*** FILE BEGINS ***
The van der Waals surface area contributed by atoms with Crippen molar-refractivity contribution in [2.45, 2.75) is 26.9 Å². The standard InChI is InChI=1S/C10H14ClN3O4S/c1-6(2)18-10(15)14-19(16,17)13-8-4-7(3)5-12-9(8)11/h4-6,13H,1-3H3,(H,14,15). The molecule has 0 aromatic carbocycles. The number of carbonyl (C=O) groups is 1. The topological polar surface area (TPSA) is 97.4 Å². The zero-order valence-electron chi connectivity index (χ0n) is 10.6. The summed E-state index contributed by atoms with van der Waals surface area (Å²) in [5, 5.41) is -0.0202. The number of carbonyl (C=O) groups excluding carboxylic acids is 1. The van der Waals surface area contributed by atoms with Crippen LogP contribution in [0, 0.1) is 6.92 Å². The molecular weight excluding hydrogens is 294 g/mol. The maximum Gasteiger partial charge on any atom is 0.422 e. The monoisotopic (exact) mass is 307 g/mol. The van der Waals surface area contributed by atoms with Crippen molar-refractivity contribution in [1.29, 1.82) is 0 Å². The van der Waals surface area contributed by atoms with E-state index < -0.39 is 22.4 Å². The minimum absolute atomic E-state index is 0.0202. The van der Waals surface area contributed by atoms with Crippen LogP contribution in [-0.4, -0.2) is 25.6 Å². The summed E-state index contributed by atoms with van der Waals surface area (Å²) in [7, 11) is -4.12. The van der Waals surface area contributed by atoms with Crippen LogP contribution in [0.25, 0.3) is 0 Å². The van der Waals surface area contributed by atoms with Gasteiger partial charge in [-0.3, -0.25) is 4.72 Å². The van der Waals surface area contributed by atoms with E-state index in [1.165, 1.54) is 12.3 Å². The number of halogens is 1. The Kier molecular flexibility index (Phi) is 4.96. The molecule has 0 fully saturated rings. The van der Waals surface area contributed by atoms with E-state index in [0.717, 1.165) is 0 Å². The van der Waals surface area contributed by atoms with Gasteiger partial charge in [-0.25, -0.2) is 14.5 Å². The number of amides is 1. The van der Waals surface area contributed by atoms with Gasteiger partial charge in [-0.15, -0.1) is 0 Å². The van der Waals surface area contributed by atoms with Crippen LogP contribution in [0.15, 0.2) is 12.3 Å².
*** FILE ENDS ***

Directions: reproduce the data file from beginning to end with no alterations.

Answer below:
The van der Waals surface area contributed by atoms with Crippen molar-refractivity contribution in [2.45, 2.75) is 26.9 Å². The standard InChI is InChI=1S/C10H14ClN3O4S/c1-6(2)18-10(15)14-19(16,17)13-8-4-7(3)5-12-9(8)11/h4-6,13H,1-3H3,(H,14,15). The molecule has 0 aromatic carbocycles. The number of carbonyl (C=O) groups is 1. The topological polar surface area (TPSA) is 97.4 Å². The zero-order valence-electron chi connectivity index (χ0n) is 10.6. The summed E-state index contributed by atoms with van der Waals surface area (Å²) in [5, 5.41) is -0.0202. The number of carbonyl (C=O) groups excluding carboxylic acids is 1. The van der Waals surface area contributed by atoms with Crippen LogP contribution in [0, 0.1) is 6.92 Å². The molecular weight excluding hydrogens is 294 g/mol. The maximum Gasteiger partial charge on any atom is 0.422 e. The monoisotopic (exact) mass is 307 g/mol. The van der Waals surface area contributed by atoms with Crippen molar-refractivity contribution in [1.29, 1.82) is 0 Å². The van der Waals surface area contributed by atoms with E-state index < -0.39 is 22.4 Å². The minimum absolute atomic E-state index is 0.0202. The van der Waals surface area contributed by atoms with Crippen LogP contribution in [-0.4, -0.2) is 25.6 Å². The summed E-state index contributed by atoms with van der Waals surface area (Å²) in [7, 11) is -4.12. The van der Waals surface area contributed by atoms with Crippen LogP contribution in [0.25, 0.3) is 0 Å². The van der Waals surface area contributed by atoms with Gasteiger partial charge in [-0.3, -0.25) is 4.72 Å². The van der Waals surface area contributed by atoms with E-state index in [1.165, 1.54) is 12.3 Å². The number of halogens is 1. The Kier molecular flexibility index (Phi) is 4.96. The molecule has 0 fully saturated rings. The van der Waals surface area contributed by atoms with E-state index in [0.717, 1.165) is 0 Å². The van der Waals surface area contributed by atoms with Gasteiger partial charge in [-0.25, -0.2) is 14.5 Å². The number of amides is 1. The van der Waals surface area contributed by atoms with Gasteiger partial charge in [-0.15, -0.1) is 0 Å². The van der Waals surface area contributed by atoms with Crippen LogP contribution in [0.15, 0.2) is 12.3 Å².